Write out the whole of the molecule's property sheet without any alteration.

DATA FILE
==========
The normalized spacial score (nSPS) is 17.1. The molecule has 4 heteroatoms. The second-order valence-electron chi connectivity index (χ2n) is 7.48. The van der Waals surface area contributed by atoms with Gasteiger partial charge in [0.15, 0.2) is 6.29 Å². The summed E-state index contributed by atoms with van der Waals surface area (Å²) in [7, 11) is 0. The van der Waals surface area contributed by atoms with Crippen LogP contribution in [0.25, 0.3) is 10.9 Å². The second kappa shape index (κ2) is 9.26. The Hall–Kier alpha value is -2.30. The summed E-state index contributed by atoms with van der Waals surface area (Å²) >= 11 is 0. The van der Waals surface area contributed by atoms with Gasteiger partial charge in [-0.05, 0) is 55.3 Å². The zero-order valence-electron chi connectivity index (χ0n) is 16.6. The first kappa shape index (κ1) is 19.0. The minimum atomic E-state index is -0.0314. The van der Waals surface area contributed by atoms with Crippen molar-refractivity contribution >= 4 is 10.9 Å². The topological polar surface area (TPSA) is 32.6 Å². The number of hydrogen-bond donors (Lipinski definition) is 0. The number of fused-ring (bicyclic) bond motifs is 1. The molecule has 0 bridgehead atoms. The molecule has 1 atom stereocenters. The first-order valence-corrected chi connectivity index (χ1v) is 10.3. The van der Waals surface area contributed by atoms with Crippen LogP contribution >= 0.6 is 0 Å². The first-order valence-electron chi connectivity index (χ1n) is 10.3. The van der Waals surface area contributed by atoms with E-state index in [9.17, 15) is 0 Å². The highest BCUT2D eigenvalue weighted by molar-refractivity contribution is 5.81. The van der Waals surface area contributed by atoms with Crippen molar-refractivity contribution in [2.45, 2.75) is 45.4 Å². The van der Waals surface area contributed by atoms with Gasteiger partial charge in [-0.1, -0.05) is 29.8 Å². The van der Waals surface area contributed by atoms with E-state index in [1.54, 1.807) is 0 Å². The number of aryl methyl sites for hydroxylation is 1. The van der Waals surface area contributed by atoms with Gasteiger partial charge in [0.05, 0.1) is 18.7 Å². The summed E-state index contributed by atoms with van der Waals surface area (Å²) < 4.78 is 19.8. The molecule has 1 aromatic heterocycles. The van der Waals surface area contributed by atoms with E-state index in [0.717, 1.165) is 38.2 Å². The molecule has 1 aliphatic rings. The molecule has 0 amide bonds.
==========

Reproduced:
The normalized spacial score (nSPS) is 17.1. The molecule has 4 heteroatoms. The second-order valence-electron chi connectivity index (χ2n) is 7.48. The van der Waals surface area contributed by atoms with Gasteiger partial charge in [0.15, 0.2) is 6.29 Å². The summed E-state index contributed by atoms with van der Waals surface area (Å²) in [7, 11) is 0. The van der Waals surface area contributed by atoms with Crippen LogP contribution in [0.25, 0.3) is 10.9 Å². The second kappa shape index (κ2) is 9.26. The Hall–Kier alpha value is -2.30. The summed E-state index contributed by atoms with van der Waals surface area (Å²) >= 11 is 0. The van der Waals surface area contributed by atoms with Gasteiger partial charge in [-0.05, 0) is 55.3 Å². The zero-order valence-electron chi connectivity index (χ0n) is 16.6. The first kappa shape index (κ1) is 19.0. The minimum atomic E-state index is -0.0314. The van der Waals surface area contributed by atoms with Crippen molar-refractivity contribution >= 4 is 10.9 Å². The topological polar surface area (TPSA) is 32.6 Å². The number of hydrogen-bond donors (Lipinski definition) is 0. The number of fused-ring (bicyclic) bond motifs is 1. The molecule has 0 bridgehead atoms. The molecule has 1 atom stereocenters. The first-order valence-corrected chi connectivity index (χ1v) is 10.3. The van der Waals surface area contributed by atoms with Crippen LogP contribution >= 0.6 is 0 Å². The first-order valence-electron chi connectivity index (χ1n) is 10.3. The van der Waals surface area contributed by atoms with E-state index in [9.17, 15) is 0 Å². The highest BCUT2D eigenvalue weighted by molar-refractivity contribution is 5.81. The van der Waals surface area contributed by atoms with Crippen molar-refractivity contribution in [2.45, 2.75) is 45.4 Å². The van der Waals surface area contributed by atoms with Gasteiger partial charge in [-0.1, -0.05) is 29.8 Å². The van der Waals surface area contributed by atoms with E-state index in [1.54, 1.807) is 0 Å². The number of aryl methyl sites for hydroxylation is 1. The van der Waals surface area contributed by atoms with Gasteiger partial charge in [0.05, 0.1) is 18.7 Å². The summed E-state index contributed by atoms with van der Waals surface area (Å²) < 4.78 is 19.8. The molecule has 1 aromatic heterocycles. The van der Waals surface area contributed by atoms with E-state index in [0.717, 1.165) is 38.2 Å². The molecule has 1 aliphatic rings. The molecule has 0 amide bonds.